Free Shipping on All Orders $75 Or More!

Your Trusted Brand for Over 35 Years

Life Extension Magazine

<< Back to July 2003

July 2003


Chemoprevention of colon cancer by Korean food plant components.

Inducible cyclooxygenase (COX-2) and inducible nitric oxide synthase (iNOS/NOS-2) play pivotal roles as mediators of inflammation involved in early steps of carcinogenesis in certain organs. Therefore, chemoprevention is theoretically possible through inhibition of COX-2 and/or iNOS. In the present study, we examined the chemopreventive effects of indole-3-carbinol (I3C), a constituent of cruciferous vegetables (the family of Cruciferae) such as cabbages, cauliflowers and broccoli on the multiple intestinal neoplasia (Min) genetic mouse model, and on mouse colon carcinogenesis induced by azoxymethane (AOM). The consumption of cruciferous vegetables such as cabbage, broccoli, and Brussels sprouts has been shown to have cancer chemopreventive effects in humans and experimental animals. I3C has been shown to exert a cancer chemopreventive influence in liver, colon, and mammary tissue when given before or concurrent with exposure to a carcinogen. Powdered AIN-76A diets (Harlan Teklad Research Diet, Madison, USA) containing 100 or 300 ppm I3C (group 1 or 2) or the same pellet diets without supplement (group 3) were fed to six-week-old male C57BL/6J-Apc(Min)(/+) (Min/+) mice (The Jackson Laboratory, Bar Harbor, ME, USA) for 10 weeks. In addition the same diets were given to wild-type normal C57BL/6J-Apc(Min)(/+) littermates after AOM initiation (groups 4-7: 10 mice in each group) for 32 weeks from week four. At 16 weeks of age, all Min/+ mice (groups 1-3) were sacrificed for assessment of intestinal polyp development. The incidences of the colonic adenomatous polyps in the groups 1-3 were 60% (12/20), 60% (15/25) and 84% (21/25), respectively. A decreasing tendency in multiplicities of the colonic adenomatous polyps in group 1 (I3C 100 ppm; 0.85 +/- 0.22; 61%) and group 2 (I3C 300 ppm; 1.32 +/- 0.28; 94%) was observed when compared with group 3 (control; 1.40 +/- 0.21; 100%). Total number of aberrant crypt foci (ACF)/colon or aberrant crypts (AC)/colon in wild-type mice of group 4 or 5 were decreased significantly compared with those of the AOM alone group (group 6) (P &lt; 0.01). These results suggest that I3C may be a potential chemopreventive agent for colon cancer.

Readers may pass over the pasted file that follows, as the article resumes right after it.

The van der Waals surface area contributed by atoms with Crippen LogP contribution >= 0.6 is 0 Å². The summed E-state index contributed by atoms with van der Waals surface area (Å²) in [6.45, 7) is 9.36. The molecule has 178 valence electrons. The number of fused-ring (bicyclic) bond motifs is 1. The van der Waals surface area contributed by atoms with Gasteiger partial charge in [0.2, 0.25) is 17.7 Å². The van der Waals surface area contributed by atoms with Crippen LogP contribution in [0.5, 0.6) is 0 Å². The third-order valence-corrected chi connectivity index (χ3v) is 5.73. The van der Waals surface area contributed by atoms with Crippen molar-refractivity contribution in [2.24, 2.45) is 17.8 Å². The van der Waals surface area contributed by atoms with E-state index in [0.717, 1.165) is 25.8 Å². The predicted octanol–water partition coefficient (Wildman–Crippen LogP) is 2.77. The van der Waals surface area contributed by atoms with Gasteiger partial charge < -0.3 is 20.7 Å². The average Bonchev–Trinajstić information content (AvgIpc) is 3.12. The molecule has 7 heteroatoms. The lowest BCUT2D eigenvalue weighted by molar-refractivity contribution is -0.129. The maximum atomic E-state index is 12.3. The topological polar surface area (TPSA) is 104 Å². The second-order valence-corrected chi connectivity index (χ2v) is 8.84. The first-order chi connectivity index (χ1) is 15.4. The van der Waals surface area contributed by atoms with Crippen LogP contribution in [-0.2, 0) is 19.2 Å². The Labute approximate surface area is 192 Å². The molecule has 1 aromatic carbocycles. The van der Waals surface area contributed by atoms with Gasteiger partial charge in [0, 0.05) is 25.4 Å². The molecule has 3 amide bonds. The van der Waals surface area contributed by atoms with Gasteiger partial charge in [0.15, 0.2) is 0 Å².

Mutat Res 2003 Feb-Mar;523-524:99-107

Modulation of vinca-alkaloid induced P-glycoprotein expression by indole-3-carbinol.

The over-expression of mdr-1 gene transcript P-glycoprotein (P-gp), responsible for multiple drug resistance, is one of the major obstacles in cancer chemotherapy. In the present study, indole-3-carbinol (I3C), a well-known chemopreventive agent present in cruciferous vegetables, has been evaluated for its potential to modulate the over-expression of P-gp induced by vinblastine or vincristine, which are known inducers of mdr-1 gene. The results revealed that I3C significantly reversed the over-expression of P-gp in vinca-alkaloid induced drug resistance as evident by Western blotting using monoclonal antibody (clone JSB1). Quantization of immunostained tissue sections using image analysis technique revealed that vinblastine/vincristine induced overexpression of P-gp was effectively reversed by I3C. The present investigation suggests that I3C can significantly inhibit the P-gp over-expression and may have utility as a dietary adjuvant in the treatment of cancer for the reversal of multiple drug resistance.

Cancer Lett 2003 Jan 28;189(2):167-73

Serum total homocysteine increases with the rapid proliferation rate of tumor cells and decline upon cell death: a potential new tumor marker.

BACKGROUND: We were interested to know why cancer patients are frequently associated with elevated circulating total homocysteine (tHcy) even though they are not treated with anti-folate drugs. METHODS: We employed tissue cultures to compare both the homocysteine (Hcy)-released and production of tumor markers between tumor and normal cell lines. RESULTS: We detected much higher concentrations of homocysteine (Hcy) released by the tumor cells. However, much less difference was found between normal and tumor cell lines when Hcy concentration was expressed per the same number of cells. During the cell culture, the increase of Hcy and the increase of tumor marker concentration paralleled each other for the first seven days. After the seventh day of the culture when cells started dying, tumor markers continued to rise, whereas levels of Hcy and cell numbers leveled off. We found that the serum concentration of Hcy fluctuated in circulation coinciding with that of tumor marker in individual cancer patients unless taking anti-neoplastic drug. CONCLUSIONS: The elevation of tHcy concentration may be caused by the rapid tumor cell proliferation and reflect only the number of live cells. Serum Hcy may be a potentially useful tumor marker to monitor tumor activity.

Clin Chim Acta 2002 Jul;321(1-2):55-62

Effect of some indole derivatives on xenobiotic metabolism and xenobiotic-induced toxicity in cultured rat liver slices.